It would take you 7 years of full time study after high school to become a lawyer. If you wish to aspire for specialized fields of law practice, add one to four years, or even more, of scholarly education research degrees. You are required to pass your state bar examination and earn a license to practice. Depending upon your state requirements, you are required to pass a written bar exam, as well as a separate written ethics exam. If you wish to practice law in several states you’ll be required to pass a bar exam pertaining to that particular state where you’ll be practicing. It is mandatory that you possess a sound legal knowledge, understand how to prepare and interpret legal documents, and be aware of legal procedures.

Get hired as a lawyer


Along with your JD law degree and the Bar Exam qualification, make full use of technological advancements, networking, documentation skills, data base management, cloud computing, and specialized legal software. According to the U.S. Department of Labor’s Bureau of Labor Statistics, the demand for lawyers would increase by ten percent by the year 2020. To be a successful lawyer, keep yourself updated on the use of technology in your law practice. Your chances to get hired become brighter if you have an experience of either volunteer or paid apprenticeship at law firm, corporate office, government agency, or a legal organization.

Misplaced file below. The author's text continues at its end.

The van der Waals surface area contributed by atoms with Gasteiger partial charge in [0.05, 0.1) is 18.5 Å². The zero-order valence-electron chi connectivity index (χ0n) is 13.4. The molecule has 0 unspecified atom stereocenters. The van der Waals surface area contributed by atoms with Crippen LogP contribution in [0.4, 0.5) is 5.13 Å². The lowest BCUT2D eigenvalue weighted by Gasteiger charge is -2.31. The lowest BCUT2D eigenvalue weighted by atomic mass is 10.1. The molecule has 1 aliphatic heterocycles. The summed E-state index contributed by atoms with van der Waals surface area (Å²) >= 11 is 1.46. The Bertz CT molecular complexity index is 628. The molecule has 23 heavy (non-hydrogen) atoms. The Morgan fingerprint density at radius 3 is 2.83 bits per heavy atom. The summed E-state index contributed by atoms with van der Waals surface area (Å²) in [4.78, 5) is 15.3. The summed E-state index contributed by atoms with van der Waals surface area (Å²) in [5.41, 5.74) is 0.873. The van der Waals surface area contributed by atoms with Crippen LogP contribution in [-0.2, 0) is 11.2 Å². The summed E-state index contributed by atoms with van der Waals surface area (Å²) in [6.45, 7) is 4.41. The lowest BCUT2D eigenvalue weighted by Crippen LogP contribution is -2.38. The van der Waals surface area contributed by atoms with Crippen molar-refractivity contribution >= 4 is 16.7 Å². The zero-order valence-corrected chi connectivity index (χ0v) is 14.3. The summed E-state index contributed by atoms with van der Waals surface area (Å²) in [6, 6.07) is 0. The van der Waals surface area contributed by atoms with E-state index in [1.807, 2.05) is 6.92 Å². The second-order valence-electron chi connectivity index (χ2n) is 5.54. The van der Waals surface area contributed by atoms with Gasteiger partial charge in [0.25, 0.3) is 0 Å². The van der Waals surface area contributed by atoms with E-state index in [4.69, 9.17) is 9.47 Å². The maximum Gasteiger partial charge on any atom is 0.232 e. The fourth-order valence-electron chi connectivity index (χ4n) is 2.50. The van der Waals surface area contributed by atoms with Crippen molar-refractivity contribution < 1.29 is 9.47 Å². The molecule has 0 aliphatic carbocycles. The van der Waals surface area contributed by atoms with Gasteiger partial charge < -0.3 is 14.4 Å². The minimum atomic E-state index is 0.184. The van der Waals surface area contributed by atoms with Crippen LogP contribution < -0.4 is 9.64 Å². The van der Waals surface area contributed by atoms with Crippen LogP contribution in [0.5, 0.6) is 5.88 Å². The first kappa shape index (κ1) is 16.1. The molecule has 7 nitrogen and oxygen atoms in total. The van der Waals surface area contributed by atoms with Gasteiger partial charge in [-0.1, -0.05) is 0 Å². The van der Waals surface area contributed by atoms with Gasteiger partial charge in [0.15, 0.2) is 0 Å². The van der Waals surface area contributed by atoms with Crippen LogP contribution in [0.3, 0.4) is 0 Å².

Training at a Law Firm


At the start of your career as a lawyer, the initial positions would be hard to get and sustain. If you had already worked as an internee with a law firm, your chances of having a great job are much brighter if you agree to the kinds of sacrifices you are willing to make.

You are expected and required to follow the best ethical and legal standards of this profession. You should have a sound and up to date knowledge of your field and the area of expertise with a passion to professional continual growth. You should also establish yourself in preparing legal documents and thoroughly knowing court procedures. Since there is an ever growing need of skilled lawyers, you can avail training and work opportunities in highly in-demand practice areas like litigation, business and corporate law, healthcare, intellectual property and real estate.